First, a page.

International benchmarking competitions have become fundamental for the comparative performance assessment of image analysis methods. However, little attention has been given to investigating what can be learnt from these competitions. Do they really generate scientific progress? What are common and successful participation strategies? What makes a solution superior to a competing method? To address this gap in the literature, we performed a multi-center study with all 80 competitions that were conducted in the scope of IEEE ISBI 2021 and MICCAI 2021. Statistical analyses performed based on comprehensive descriptions of the submitted algorithms linked to their rank as well as the underlying participation strategies revealed common characteristics of winning solutions. These typically include the use of multi-task learning (63%) and/or multi-stage pipelines (61%), and a focus on augmentation (100%), image preprocessing (97%), data curation (79%), and postprocessing (66%). The "typical" lead of a winning team is a computer scientist with a doctoral degree, five years of experience in biomedical image analysis, and four years of experience in deep learning. Two core general development strategies stood out for highly-ranked teams: the reflection of the metrics in the method design and the focus on analyzing and handling failure cases. According to the organizers, 43% of the winning algorithms exceeded the state of the art but only 11% completely solved the respective domain problem. The insights of our study could help researchers (1) improve algorithm development strategies when approaching new problems, and (2) focus on open research questions revealed by this work.
Surgical scene understanding is a key prerequisite for contextaware decision support in the operating room. While deep learning-based approaches have already reached or even surpassed human performance in various fields, the task of surgical action recognition remains a major challenge. With this contribution, we are the first to investigate the concept of self-distillation as a means of addressing class imbalance and potential label ambiguity in surgical video analysis. Our proposed method is a heterogeneous ensemble of three models that use Swin Transfomers as backbone and the concepts of self-distillation and multi-task learning as core design choices. According to ablation studies performed with the CholecT45 challenge data via cross-validation, the biggest performance boost is achieved by the usage of soft labels obtained by self-distillation. External validation of our method on an independent test set was achieved by providing a Docker container of our inference model to the challenge organizers. According to their analysis, our method outperforms all other solutions submitted to the latest challenge in the field. Our approach thus shows the potential of self-distillation for becoming an important tool in medical image analysis applications.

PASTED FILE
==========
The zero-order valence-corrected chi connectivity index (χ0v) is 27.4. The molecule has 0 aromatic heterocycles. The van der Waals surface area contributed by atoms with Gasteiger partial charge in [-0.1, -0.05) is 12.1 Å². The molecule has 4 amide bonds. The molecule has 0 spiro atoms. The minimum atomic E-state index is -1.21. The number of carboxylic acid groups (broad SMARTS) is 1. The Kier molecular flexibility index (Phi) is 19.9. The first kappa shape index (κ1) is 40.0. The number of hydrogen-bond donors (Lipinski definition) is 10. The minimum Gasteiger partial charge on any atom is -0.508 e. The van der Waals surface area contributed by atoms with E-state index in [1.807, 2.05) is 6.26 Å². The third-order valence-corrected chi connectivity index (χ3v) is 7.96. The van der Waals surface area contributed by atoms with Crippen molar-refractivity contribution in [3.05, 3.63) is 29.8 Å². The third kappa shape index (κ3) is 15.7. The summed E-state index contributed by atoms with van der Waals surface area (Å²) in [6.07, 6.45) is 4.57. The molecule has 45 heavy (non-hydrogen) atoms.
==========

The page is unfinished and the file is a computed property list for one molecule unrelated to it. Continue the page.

Formalizing surgical activities as triplets of the used instruments, actions performed, and target anatomies is becoming a gold standard approach for surgical activity modeling. The benefit is that this formalization helps to obtain a more detailed understanding of tool-tissue interaction which can be used to develop better Artificial Intelligence assistance for image-guided surgery. Earlier efforts and the CholecTriplet challenge introduced in 2021 have put together techniques aimed at recognizing these triplets from surgical footage. Estimating also the spatial locations of the triplets would offer a more precise intraoperative context-aware decision support for computer-assisted intervention. This paper presents the CholecTriplet2022 challenge, which extends surgical action triplet modeling from recognition to detection. It includes weakly-supervised bounding box localization of every visible surgical instrument (or tool), as the key actors, and the modeling of each tool-activity in the form of <instrument, verb, target> triplet. The paper describes a baseline method and 10 new deep learning algorithms presented at the challenge to solve the task. It also provides thorough methodological comparisons of the methods, an in-depth analysis of the obtained results, their significance, and useful insights for future research directions and applications in surgery.
Validation metrics are a key prerequisite for the reliable tracking of scientific progress and for deciding on the potential clinical translation of methods. While recent initiatives aim to develop comprehensive theoretical frameworks for understanding metric-related pitfalls in image analysis problems, there is a lack of experimental evidence on the concrete effects of common and rare pitfalls on specific applications. We address this gap in the literature in the context of colon cancer screening. Our contribution is twofold. Firstly, we present the winning solution of the Endoscopy computer vision challenge (EndoCV) on colon cancer detection, conducted in conjunction with the IEEE International Symposium on Biomedical Imaging (ISBI) 2022. Secondly, we demonstrate the sensitivity of commonly used metrics to a range of hyperparameters as well as the consequences of poor metric choices. Based on comprehensive validation studies performed with patient data from six clinical centers, we found all commonly applied object detection metrics to be subject to high inter-center variability. Furthermore, our results clearly demonstrate that the adaptation of standard hyperparameters used in the computer vision community does not generally lead to the clinically most plausible results. Finally, we present localization criteria that correspond well to clinical relevance. Our work could be a first step towards reconsidering common validation strategies in automatic colon cancer screening applications.